Does it matter if your GPS is set to the correct map datum? To which map datum should you set your GPS? Can you compare grid references from an old and new edition of the same map which have different map datums? How can you convert from one map datum to another? Are the grid references in old guide books correct?Setting your GPS and mapping software to the correct datum can make a significant difference to grid references with errors of almost 200m common. While not as important for prominent features, if you are trying to find a spur to descend from a ridge line or a specific creek junction in rugged terrain or a waterhole, accuracy can be critical.
Both your GPS and mapping software need to be set to match the map datum of your data source which can be found in the legend of the paper map you have scanned, or on the CD label of the digital map you have purchased. Beware, the first digital edition of TopoMaps for South Australia uses the Australian Map Grid 1984 but more recent versions use GDA94.
Often when planning a walk you may have obtained the grid references (waypoints) of prominent features from an old bushwalking guide. However, unless you know which map datum was used in the guide, then using these may cause navigational errors, if they are inconsistent with your GPS settings. (see below for an example of differences between AGD84 and GDA94 grid references). Many of the bushwalking guides I have were written when AGD66 was being used!
HINT: if the map was published pre-1984 you can assume that the map datum is AGD66, if its publication date is between 1984 -1994, then its probably AGD84 and if its after 1994 then it's likely to be GDA94.
Adrian Heard's A Walking Guide to the Northern Flinders Ranges was published in 1990, before GDA94 and hence uses the AGD84 datum, which is the same as that used by the Third Edition (1992) 1:50K maps of the Gammon Ranges. If you are using the latest digital maps, they will be GDA94 and hence Heard's grid references will all need to be adjusted according to the formula
AGD84 to GDA94 Add 125 m to the Easting and add 175m to the Northing
Fortunately converting from one to another is not that difficult, although not a task you would want to do when trying to find a camp site as dusk approaches. Simply open up the setting field of your GPS or mapping software and change to the correct datum, then reread the grid reference. In addition, many older maps give map specific conversions so you can convert to a more recent map datum (see below for an example)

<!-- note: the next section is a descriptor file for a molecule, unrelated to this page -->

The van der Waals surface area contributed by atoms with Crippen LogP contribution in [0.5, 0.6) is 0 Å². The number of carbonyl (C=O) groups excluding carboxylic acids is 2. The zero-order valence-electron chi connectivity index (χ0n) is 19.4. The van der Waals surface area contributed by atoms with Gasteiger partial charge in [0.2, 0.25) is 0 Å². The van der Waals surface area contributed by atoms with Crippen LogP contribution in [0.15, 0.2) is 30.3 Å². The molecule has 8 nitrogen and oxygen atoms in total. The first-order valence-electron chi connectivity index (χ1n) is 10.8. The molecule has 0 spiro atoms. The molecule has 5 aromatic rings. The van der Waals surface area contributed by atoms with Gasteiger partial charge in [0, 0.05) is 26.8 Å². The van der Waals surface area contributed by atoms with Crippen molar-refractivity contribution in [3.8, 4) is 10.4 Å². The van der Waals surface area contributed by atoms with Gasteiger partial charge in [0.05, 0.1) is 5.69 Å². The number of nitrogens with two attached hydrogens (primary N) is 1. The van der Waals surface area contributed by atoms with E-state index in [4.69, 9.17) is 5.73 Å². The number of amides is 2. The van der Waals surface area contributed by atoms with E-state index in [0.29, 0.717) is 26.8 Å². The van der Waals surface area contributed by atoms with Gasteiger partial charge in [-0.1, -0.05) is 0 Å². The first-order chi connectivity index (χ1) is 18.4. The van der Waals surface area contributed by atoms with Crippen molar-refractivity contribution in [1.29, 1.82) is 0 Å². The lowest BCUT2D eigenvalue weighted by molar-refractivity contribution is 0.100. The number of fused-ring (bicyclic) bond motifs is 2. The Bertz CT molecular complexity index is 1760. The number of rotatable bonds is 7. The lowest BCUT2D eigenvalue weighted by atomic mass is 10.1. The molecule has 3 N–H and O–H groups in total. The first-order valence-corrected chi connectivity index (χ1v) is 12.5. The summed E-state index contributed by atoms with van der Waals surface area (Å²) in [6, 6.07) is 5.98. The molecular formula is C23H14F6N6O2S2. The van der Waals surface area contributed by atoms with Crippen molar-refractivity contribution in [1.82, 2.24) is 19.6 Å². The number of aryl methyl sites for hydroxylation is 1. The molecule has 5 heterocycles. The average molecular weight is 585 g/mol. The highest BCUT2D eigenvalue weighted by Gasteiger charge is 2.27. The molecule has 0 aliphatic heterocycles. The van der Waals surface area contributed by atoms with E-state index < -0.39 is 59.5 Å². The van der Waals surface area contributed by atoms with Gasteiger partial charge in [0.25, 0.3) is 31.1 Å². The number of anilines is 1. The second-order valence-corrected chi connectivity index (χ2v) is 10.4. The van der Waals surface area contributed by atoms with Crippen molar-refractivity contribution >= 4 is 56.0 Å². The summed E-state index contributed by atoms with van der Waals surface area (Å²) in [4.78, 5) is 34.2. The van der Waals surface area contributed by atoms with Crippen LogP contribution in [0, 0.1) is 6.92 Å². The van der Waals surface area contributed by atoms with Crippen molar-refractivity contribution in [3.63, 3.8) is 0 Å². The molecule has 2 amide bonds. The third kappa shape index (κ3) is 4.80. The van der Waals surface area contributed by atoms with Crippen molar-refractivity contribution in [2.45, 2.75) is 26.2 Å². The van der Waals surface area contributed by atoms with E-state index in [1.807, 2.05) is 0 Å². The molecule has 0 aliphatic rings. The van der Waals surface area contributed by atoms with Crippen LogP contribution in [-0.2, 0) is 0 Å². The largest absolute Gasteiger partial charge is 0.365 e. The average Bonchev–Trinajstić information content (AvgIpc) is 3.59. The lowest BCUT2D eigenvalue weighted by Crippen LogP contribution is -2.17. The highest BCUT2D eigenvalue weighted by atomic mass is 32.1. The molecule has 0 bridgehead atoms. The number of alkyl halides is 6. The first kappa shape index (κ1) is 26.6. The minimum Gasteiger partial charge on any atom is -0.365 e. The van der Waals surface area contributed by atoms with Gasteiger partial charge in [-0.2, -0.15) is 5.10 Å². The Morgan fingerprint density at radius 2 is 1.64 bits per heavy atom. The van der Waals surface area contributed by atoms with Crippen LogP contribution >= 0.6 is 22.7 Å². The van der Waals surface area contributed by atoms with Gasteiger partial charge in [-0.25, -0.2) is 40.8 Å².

Map Datums using for the Vulkathunha - Gammon Ranges maps
The Illinawortina (6737-3, 1:50K, 3rd Edition) map uses the Australian Geodetic Datum 1984 (AGD84) and has a sticker which says that to convert to Geocentric Datum of Australia 1994 (GDA94), add 125m to the easting and 175m to the northing (confirmed by my mapping software). The free Copley (Geoscience 1:250K) map uses map datum GDA94 (more recently adopted).
Octopus Hill, for comparison purposes, has the following UTM grid references :
0316970 6624770 visual taken from 50K map which is AGD84Observations from data above:
0317095 6624945 when converted to GDA94
0316971 6624780 scanned 50K map and mapping software set to AGD84
0317093 6624958 scanned 50K map and mapping software set to GDA94
0316748 6624968 Copley 250K map and mapping software set to GDA94
- No surprises. The 250K map is not accurate enough for bushwalking navigation, with features up to 350m from their 50K map location.
- Using the correct geodectic datum is very important with errors of 125 m possible in eastings and 175m is northings.
- The last 5 digits of the GR give Thousands, Hundreds, Tens and Units of metres, so 0316748 differs from 0316970 by 222m. This means that locations on the 250K Copley map can be several hundred metres away from their true location. I have "boldened" the 6 digits usually quoted in grid references.
Why am I lost when I have a GPS?
This article by Bush Walker is licensed under a Creative Commons Attribution-NonCommercial-ShareAlike 3.0 Unported License.